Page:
Looking into the GNUpart-cpp documentation (which was AMAZING by the way), I was able to figure out that I wanted to make a heat map using an image file format. I worked off the examples given and was able to get a batch file working. Essentially, I had two files, one for data and one for commands. The data format, as explained earlier, was a simple whitespace separated matrix. The command file is a series of simple statements that tells the program what to do. For the most part, the program takes care of all the heavy lifting (but at the same time, the fine grained control). For example, I can define a color pallate as a series of hex color values, and the system will evenly distribute those colors along the range of data file as a gradient. This is useful for most cases, except when I want to provide certain levels of contrast. For example, by passing the program three colors, it’ll make a pretty gradient, but makes it very difficult to see a hard contour for the shoreline (it gets lost in the smooth gradient). One oddity I noticed was that the library flipped the y axis, so that the last line in the file was the top line in the graph.
With a working example in hand, I proceeded to try and implement the batch file in C++. At first, I tried using the dedicated methods for setting various options (setTitle, setSize..etc), but then I took a look at the source code and realized it was simply masking calls to the cmd() function. At that point, I gave up trying to use those functions and ran cmd() with formatted strings.
When I tried running my batch program from my C++ program using the cmd() function, I received a runtime error stating that x11 was an invalid line ending. As it turned out, I needed to install gnuplot-x11. Fixing this error let my program compile and run, but it kept hanging (with no program output at all). The cause was that the cmd() function wasn’t returning error messages from the gnuplot command line application. In order to see those, I had to point my terminal at my C++ program’s executable and run it explicitly. This revealed a myriad of errors with the commands I was passing the cmd() function. Apparently the unix pipes only flow in one direction…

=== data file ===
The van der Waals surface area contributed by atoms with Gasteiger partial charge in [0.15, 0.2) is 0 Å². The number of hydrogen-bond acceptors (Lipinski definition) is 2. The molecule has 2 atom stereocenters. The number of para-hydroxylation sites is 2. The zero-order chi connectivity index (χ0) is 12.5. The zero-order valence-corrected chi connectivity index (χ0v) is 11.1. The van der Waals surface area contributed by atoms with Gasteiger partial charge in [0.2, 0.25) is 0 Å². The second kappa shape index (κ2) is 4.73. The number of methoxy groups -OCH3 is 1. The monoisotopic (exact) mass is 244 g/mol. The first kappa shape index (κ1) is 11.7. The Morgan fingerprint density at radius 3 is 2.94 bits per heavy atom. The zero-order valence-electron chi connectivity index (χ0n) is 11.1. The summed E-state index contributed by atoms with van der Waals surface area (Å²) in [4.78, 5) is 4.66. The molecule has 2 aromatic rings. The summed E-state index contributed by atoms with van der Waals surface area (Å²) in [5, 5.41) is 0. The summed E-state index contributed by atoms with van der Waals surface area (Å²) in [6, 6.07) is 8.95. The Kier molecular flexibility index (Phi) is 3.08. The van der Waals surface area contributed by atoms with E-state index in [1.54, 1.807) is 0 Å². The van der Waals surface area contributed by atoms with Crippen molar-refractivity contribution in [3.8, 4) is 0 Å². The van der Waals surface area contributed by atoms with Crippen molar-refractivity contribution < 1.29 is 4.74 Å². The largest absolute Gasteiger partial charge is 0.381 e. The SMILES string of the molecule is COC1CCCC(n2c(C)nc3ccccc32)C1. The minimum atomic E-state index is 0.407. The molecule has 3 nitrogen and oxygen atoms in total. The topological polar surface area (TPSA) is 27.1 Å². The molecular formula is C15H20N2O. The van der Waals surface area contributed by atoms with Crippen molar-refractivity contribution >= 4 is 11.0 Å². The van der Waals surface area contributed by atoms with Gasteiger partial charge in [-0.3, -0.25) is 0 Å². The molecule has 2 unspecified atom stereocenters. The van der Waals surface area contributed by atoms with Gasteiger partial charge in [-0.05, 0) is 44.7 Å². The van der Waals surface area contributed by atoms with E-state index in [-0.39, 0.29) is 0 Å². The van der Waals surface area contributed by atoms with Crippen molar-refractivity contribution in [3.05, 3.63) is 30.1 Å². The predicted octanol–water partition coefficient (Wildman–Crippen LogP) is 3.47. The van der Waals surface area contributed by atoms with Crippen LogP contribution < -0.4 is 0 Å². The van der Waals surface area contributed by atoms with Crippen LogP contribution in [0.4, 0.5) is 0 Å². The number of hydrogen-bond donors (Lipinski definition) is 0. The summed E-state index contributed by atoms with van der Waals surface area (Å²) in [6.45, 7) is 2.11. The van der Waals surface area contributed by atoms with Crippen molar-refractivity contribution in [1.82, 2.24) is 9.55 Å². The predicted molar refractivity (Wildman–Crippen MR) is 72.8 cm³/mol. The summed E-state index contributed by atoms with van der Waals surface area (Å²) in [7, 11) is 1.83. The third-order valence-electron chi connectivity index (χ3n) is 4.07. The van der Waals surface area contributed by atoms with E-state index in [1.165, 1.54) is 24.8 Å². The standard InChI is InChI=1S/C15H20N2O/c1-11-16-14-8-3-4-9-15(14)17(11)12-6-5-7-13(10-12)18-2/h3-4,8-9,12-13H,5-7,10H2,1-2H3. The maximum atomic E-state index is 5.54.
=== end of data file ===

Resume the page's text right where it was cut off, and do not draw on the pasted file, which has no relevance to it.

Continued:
One notably strange error, was that setting the size of the resulting graph (a gif img) caused the program to hang indefinitely, despite it being a copy paste from the example code. This sort of sucks as my high resolution maps (1000 cells x 1000 cells) get squished into a 400×600 graphic, losing a lot of fidelity in the process.
Additionally, I had to append semicolons to my command strings (which I didn’t have to do in my batch files).
NetCDF/GNUplot Integration: 2hrs
After getting my C++ version of GNUplot working, I tried graphing my NetCDF data to test it out. I ran into errors almost immediately. The first time I ran the program, I got an error message back that the data file was empty. Turns out, I had chosen a section of the graph dominated by NAN values. I replaced all the NAN values with 0 (a value Martin and Kevin had agreed was a good default), and then I got a blank graph back. After choosing a better location, I found that my image was flipped upside down. I had intentionally flipped the graph over the y axis because during testing of my batch file, the test data files were inverted by GNUplot. So apparently, flipping an inverted image gives you another upside down image… Lovely.
When I finally managed to get a right side up image, I found that the dataset I had been using was a mesh of bathymetry and topography. This was problematic as it gave me an image that didn’t have a clear definition of the shoreline (the gradient continued from sea to mountains). To resolve this, I downloaded the bahtymetry-only data set, which meant that the shoreline (0 meters deep) was the biggest value on the map, and therefore the top color I defined in my palatte. I messed around with the color palatte to get an acceptable view of the bathymetry. It’s rather difficult to make the program give a good representation, but once I figure out how to draw contour lines, it should get better.